A new ‘Jesus Lizard’ fossil was found in Wyoming enabling scientists to better study the habits of the Babibasiliscus alxi species of reptiles. Based on the research that paleontologists have made, the lizard was very active during the day time and spent great part of its time in trees.
After various works, scientists managed to unearth a fossil belonging to the so-called ‘Jesus Lizard’ species. The reptile was, thus, nicknamed because its body shape clearly indicates that the reptile could walk on water.
The relic was found within the Bridger Formation region, in Wyoming, an area where scientists have found many lizard fossils in the past, as well. The first studies indicate that the ‘Jesus Lizard’ lived in this area approximately 48 million years ago.
Judging from its body structure, the reptile could freely climb trees, so researchers believe this was the favorite place of these exemplars as they could protect themselves against attackers. Being just 2ft long the lizard could not protect itself against predators and it was, therefore, forced to adapt its lifestyle to new surviving conditions.
The newly found fossil indicates that the representatives of the Babibasiliscus alxi species appeared to be violent due to the crease on their forehead. However, this physical trait also enabled the lizards to protect themselves against the sunlight.
The Wyoming relic has been so well-preserved that paleontologists have even managed to study its mouth structure. They have, thus, found that these reptiles had very small teeth that they used to devour various insects, plants, fish and even snakes.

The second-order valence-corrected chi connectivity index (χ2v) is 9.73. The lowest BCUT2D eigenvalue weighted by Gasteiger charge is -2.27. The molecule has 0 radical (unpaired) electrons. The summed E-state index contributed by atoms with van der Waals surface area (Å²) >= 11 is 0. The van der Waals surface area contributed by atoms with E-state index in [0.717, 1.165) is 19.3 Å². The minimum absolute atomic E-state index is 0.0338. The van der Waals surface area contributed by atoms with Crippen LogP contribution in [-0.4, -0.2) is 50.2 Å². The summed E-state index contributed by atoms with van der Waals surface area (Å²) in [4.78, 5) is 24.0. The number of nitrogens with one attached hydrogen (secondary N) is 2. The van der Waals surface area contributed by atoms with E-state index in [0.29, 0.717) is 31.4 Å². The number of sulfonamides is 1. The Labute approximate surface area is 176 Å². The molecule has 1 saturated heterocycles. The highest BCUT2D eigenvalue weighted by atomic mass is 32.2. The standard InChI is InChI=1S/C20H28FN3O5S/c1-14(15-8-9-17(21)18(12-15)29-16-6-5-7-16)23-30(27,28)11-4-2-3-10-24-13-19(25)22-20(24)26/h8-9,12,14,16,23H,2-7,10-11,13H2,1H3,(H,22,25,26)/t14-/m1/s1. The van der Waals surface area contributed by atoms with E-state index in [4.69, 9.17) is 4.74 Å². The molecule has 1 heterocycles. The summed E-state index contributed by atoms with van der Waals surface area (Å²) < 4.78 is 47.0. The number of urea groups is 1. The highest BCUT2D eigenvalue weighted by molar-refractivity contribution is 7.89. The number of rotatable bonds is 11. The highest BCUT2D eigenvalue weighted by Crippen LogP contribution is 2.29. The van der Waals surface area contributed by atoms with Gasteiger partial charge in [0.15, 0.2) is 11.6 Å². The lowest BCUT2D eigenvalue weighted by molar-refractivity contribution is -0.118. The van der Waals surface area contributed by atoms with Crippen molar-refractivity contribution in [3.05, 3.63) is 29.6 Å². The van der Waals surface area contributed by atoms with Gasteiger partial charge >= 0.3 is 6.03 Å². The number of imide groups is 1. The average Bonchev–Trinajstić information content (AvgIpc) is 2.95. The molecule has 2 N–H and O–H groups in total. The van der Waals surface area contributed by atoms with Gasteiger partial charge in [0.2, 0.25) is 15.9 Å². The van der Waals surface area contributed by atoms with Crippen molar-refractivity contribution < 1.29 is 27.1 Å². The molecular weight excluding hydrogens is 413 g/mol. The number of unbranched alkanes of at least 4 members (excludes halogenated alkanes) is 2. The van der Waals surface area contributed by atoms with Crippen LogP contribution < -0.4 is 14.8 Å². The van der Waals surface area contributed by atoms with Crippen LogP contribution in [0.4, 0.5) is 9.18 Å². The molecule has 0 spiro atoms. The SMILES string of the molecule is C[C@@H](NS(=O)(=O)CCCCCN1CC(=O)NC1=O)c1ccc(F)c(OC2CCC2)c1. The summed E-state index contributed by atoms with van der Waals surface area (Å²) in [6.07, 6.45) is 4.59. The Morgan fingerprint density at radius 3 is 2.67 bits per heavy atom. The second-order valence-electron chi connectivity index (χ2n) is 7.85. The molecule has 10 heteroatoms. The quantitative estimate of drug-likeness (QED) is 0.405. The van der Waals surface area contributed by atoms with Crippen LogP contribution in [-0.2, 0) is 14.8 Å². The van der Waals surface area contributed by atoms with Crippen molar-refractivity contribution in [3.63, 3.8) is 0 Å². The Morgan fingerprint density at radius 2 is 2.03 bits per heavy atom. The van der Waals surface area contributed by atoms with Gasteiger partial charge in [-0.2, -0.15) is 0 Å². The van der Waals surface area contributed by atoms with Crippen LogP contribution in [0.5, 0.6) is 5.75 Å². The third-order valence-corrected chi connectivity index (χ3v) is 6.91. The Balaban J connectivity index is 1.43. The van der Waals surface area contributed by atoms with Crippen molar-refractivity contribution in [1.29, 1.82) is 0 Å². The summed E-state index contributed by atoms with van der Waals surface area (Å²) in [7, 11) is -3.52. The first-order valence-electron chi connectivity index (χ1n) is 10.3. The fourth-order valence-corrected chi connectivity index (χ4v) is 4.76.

In spite of its small size, the ‘Jesus Lizard’ could very well eat larger preys, due to its big cheekbone structure.
This group has later on given birth to the modern species of reptiles we know today, including iguanas and chameleons.
Scientists have concluded the study that was published on the journal Plos One by saying that the fossil will be exposed at the American Museum of Natural History together with the discoveries that have been made.
The leader of the research group, Jack Conrad, stated that the ‘Jesus Lizard’ relic has enabled them to better understand this species of reptiles and to draw further conclusions on the behavior of more modern exemplars.
Image source: westerndigs.org
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